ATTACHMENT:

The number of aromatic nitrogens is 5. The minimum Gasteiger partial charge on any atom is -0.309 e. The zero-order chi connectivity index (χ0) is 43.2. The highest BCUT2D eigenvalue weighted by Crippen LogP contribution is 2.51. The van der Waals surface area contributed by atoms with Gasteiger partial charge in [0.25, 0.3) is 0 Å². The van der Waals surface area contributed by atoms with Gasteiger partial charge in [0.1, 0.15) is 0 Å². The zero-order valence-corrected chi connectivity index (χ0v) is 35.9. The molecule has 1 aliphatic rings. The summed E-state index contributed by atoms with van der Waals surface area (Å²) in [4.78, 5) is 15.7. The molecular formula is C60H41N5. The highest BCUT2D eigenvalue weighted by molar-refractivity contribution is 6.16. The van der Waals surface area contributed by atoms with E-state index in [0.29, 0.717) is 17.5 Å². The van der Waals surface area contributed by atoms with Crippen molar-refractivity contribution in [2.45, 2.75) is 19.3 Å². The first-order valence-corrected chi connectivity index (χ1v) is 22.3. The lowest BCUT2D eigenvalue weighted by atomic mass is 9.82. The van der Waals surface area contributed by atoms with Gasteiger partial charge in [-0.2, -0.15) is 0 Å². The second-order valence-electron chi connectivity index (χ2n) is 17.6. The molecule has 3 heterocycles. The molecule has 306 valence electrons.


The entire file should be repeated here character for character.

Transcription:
The number of aromatic nitrogens is 5. The minimum Gasteiger partial charge on any atom is -0.309 e. The zero-order chi connectivity index (χ0) is 43.2. The highest BCUT2D eigenvalue weighted by Crippen LogP contribution is 2.51. The van der Waals surface area contributed by atoms with Gasteiger partial charge in [0.25, 0.3) is 0 Å². The van der Waals surface area contributed by atoms with Gasteiger partial charge in [0.1, 0.15) is 0 Å². The zero-order valence-corrected chi connectivity index (χ0v) is 35.9. The molecule has 1 aliphatic rings. The summed E-state index contributed by atoms with van der Waals surface area (Å²) in [4.78, 5) is 15.7. The molecular formula is C60H41N5. The highest BCUT2D eigenvalue weighted by molar-refractivity contribution is 6.16. The van der Waals surface area contributed by atoms with E-state index in [0.29, 0.717) is 17.5 Å². The van der Waals surface area contributed by atoms with Crippen molar-refractivity contribution in [2.45, 2.75) is 19.3 Å². The first-order valence-corrected chi connectivity index (χ1v) is 22.3. The lowest BCUT2D eigenvalue weighted by atomic mass is 9.82. The van der Waals surface area contributed by atoms with Gasteiger partial charge in [-0.2, -0.15) is 0 Å². The second-order valence-electron chi connectivity index (χ2n) is 17.6. The molecule has 3 heterocycles. The molecule has 306 valence electrons.